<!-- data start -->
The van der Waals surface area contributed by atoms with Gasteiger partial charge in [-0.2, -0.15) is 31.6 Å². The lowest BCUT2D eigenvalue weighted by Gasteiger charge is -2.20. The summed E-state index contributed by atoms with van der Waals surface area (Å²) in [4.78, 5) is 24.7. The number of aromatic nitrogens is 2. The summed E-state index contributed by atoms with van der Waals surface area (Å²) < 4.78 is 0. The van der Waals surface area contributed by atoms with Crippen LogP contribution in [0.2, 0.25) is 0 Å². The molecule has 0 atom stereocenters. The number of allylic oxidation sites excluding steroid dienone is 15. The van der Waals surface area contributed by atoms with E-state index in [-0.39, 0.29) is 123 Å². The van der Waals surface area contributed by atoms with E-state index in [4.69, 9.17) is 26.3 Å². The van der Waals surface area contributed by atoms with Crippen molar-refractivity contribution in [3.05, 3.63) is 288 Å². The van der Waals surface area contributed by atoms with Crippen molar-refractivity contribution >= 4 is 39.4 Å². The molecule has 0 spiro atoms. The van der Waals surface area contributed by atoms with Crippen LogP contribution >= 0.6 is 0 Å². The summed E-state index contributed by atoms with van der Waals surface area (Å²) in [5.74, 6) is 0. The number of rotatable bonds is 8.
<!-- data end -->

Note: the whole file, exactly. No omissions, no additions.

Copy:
The van der Waals surface area contributed by atoms with Gasteiger partial charge in [-0.2, -0.15) is 31.6 Å². The lowest BCUT2D eigenvalue weighted by Gasteiger charge is -2.20. The summed E-state index contributed by atoms with van der Waals surface area (Å²) in [4.78, 5) is 24.7. The number of aromatic nitrogens is 2. The summed E-state index contributed by atoms with van der Waals surface area (Å²) < 4.78 is 0. The van der Waals surface area contributed by atoms with Crippen LogP contribution in [0.2, 0.25) is 0 Å². The molecule has 0 atom stereocenters. The number of allylic oxidation sites excluding steroid dienone is 15. The van der Waals surface area contributed by atoms with E-state index in [-0.39, 0.29) is 123 Å². The van der Waals surface area contributed by atoms with E-state index in [4.69, 9.17) is 26.3 Å². The van der Waals surface area contributed by atoms with Crippen molar-refractivity contribution in [3.05, 3.63) is 288 Å². The van der Waals surface area contributed by atoms with Crippen molar-refractivity contribution >= 4 is 39.4 Å². The molecule has 0 spiro atoms. The van der Waals surface area contributed by atoms with Crippen LogP contribution >= 0.6 is 0 Å². The summed E-state index contributed by atoms with van der Waals surface area (Å²) in [5.74, 6) is 0. The number of rotatable bonds is 8.